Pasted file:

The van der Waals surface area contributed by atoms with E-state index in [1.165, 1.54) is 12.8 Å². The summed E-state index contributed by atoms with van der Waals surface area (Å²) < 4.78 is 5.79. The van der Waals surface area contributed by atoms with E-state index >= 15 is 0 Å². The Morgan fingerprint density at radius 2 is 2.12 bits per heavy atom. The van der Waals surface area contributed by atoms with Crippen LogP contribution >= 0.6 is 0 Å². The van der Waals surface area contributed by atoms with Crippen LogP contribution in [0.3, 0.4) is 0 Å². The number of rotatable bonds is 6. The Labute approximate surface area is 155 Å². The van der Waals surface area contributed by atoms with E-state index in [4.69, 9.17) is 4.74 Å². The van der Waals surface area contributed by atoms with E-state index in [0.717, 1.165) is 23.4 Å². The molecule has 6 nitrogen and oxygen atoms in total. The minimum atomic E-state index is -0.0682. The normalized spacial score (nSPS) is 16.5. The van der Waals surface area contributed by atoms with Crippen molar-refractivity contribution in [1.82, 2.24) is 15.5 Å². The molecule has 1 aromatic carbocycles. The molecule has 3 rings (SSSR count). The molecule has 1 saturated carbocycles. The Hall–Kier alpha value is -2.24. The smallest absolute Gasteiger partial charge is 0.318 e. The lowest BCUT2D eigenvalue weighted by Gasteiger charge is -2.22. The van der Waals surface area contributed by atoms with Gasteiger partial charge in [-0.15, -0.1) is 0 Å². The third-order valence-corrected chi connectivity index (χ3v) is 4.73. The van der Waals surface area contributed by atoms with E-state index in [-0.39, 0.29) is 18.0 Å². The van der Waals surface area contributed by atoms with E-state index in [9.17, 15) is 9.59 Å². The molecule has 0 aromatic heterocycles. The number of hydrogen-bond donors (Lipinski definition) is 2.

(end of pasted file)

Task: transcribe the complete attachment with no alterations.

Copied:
The van der Waals surface area contributed by atoms with E-state index in [1.165, 1.54) is 12.8 Å². The summed E-state index contributed by atoms with van der Waals surface area (Å²) < 4.78 is 5.79. The van der Waals surface area contributed by atoms with E-state index >= 15 is 0 Å². The Morgan fingerprint density at radius 2 is 2.12 bits per heavy atom. The van der Waals surface area contributed by atoms with Crippen LogP contribution >= 0.6 is 0 Å². The van der Waals surface area contributed by atoms with Crippen LogP contribution in [0.3, 0.4) is 0 Å². The number of rotatable bonds is 6. The Labute approximate surface area is 155 Å². The van der Waals surface area contributed by atoms with E-state index in [4.69, 9.17) is 4.74 Å². The van der Waals surface area contributed by atoms with E-state index in [0.717, 1.165) is 23.4 Å². The molecule has 6 nitrogen and oxygen atoms in total. The minimum atomic E-state index is -0.0682. The normalized spacial score (nSPS) is 16.5. The van der Waals surface area contributed by atoms with Crippen molar-refractivity contribution in [1.82, 2.24) is 15.5 Å². The molecule has 1 aromatic carbocycles. The molecule has 3 rings (SSSR count). The molecule has 1 saturated carbocycles. The Hall–Kier alpha value is -2.24. The smallest absolute Gasteiger partial charge is 0.318 e. The lowest BCUT2D eigenvalue weighted by Gasteiger charge is -2.22. The van der Waals surface area contributed by atoms with Gasteiger partial charge in [-0.15, -0.1) is 0 Å². The third-order valence-corrected chi connectivity index (χ3v) is 4.73. The van der Waals surface area contributed by atoms with E-state index in [-0.39, 0.29) is 18.0 Å². The van der Waals surface area contributed by atoms with E-state index in [9.17, 15) is 9.59 Å². The molecule has 0 aromatic heterocycles. The number of hydrogen-bond donors (Lipinski definition) is 2.